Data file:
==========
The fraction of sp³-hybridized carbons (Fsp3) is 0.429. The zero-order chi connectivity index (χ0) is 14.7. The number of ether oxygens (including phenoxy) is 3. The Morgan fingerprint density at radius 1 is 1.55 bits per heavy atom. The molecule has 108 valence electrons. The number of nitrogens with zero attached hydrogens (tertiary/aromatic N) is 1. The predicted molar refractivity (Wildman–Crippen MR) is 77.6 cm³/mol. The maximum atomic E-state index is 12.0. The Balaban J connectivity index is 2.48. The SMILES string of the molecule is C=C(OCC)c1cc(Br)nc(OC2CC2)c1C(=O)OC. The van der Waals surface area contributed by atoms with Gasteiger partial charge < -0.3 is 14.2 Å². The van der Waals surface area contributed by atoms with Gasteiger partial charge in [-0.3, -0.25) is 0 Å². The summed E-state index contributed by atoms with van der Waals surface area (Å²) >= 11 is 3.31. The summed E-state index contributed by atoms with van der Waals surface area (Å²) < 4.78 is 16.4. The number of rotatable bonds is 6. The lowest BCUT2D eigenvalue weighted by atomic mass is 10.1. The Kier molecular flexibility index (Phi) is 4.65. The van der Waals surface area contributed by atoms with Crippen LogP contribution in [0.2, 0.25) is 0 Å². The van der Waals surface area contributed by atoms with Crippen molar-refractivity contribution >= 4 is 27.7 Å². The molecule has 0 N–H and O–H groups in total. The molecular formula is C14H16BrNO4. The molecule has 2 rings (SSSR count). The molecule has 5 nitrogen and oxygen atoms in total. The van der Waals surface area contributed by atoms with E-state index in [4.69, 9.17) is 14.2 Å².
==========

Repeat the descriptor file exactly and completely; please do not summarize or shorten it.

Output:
The fraction of sp³-hybridized carbons (Fsp3) is 0.429. The zero-order chi connectivity index (χ0) is 14.7. The number of ether oxygens (including phenoxy) is 3. The Morgan fingerprint density at radius 1 is 1.55 bits per heavy atom. The molecule has 108 valence electrons. The number of nitrogens with zero attached hydrogens (tertiary/aromatic N) is 1. The predicted molar refractivity (Wildman–Crippen MR) is 77.6 cm³/mol. The maximum atomic E-state index is 12.0. The Balaban J connectivity index is 2.48. The SMILES string of the molecule is C=C(OCC)c1cc(Br)nc(OC2CC2)c1C(=O)OC. The van der Waals surface area contributed by atoms with Gasteiger partial charge < -0.3 is 14.2 Å². The van der Waals surface area contributed by atoms with Gasteiger partial charge in [-0.3, -0.25) is 0 Å². The summed E-state index contributed by atoms with van der Waals surface area (Å²) >= 11 is 3.31. The summed E-state index contributed by atoms with van der Waals surface area (Å²) < 4.78 is 16.4. The number of rotatable bonds is 6. The lowest BCUT2D eigenvalue weighted by atomic mass is 10.1. The Kier molecular flexibility index (Phi) is 4.65. The van der Waals surface area contributed by atoms with Crippen LogP contribution in [0.2, 0.25) is 0 Å². The van der Waals surface area contributed by atoms with Crippen molar-refractivity contribution >= 4 is 27.7 Å². The molecule has 0 N–H and O–H groups in total. The molecular formula is C14H16BrNO4. The molecule has 2 rings (SSSR count). The molecule has 5 nitrogen and oxygen atoms in total. The van der Waals surface area contributed by atoms with E-state index in [4.69, 9.17) is 14.2 Å².